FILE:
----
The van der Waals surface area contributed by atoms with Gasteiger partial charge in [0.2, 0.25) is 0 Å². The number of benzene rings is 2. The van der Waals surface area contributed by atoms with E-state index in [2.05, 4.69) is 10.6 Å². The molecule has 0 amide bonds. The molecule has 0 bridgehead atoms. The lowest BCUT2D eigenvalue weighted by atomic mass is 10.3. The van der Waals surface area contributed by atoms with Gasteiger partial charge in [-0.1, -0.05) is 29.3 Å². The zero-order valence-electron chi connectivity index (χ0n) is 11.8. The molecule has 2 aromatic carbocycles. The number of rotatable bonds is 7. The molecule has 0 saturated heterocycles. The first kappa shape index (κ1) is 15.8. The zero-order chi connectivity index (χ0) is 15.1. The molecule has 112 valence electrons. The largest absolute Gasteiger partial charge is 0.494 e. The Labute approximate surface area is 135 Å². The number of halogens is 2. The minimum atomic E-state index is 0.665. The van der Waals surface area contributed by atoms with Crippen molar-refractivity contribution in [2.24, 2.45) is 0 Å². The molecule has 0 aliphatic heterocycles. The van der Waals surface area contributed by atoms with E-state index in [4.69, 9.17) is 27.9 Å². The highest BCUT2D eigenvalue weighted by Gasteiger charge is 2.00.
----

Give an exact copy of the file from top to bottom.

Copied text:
The van der Waals surface area contributed by atoms with Gasteiger partial charge in [0.2, 0.25) is 0 Å². The number of benzene rings is 2. The van der Waals surface area contributed by atoms with E-state index in [2.05, 4.69) is 10.6 Å². The molecule has 0 amide bonds. The molecule has 0 bridgehead atoms. The lowest BCUT2D eigenvalue weighted by atomic mass is 10.3. The van der Waals surface area contributed by atoms with Gasteiger partial charge in [-0.1, -0.05) is 29.3 Å². The zero-order valence-electron chi connectivity index (χ0n) is 11.8. The molecule has 2 aromatic carbocycles. The number of rotatable bonds is 7. The molecule has 0 saturated heterocycles. The first kappa shape index (κ1) is 15.8. The zero-order chi connectivity index (χ0) is 15.1. The molecule has 112 valence electrons. The largest absolute Gasteiger partial charge is 0.494 e. The Labute approximate surface area is 135 Å². The number of halogens is 2. The minimum atomic E-state index is 0.665. The van der Waals surface area contributed by atoms with Crippen molar-refractivity contribution in [2.24, 2.45) is 0 Å². The molecule has 0 aliphatic heterocycles. The van der Waals surface area contributed by atoms with E-state index in [4.69, 9.17) is 27.9 Å². The highest BCUT2D eigenvalue weighted by Gasteiger charge is 2.00.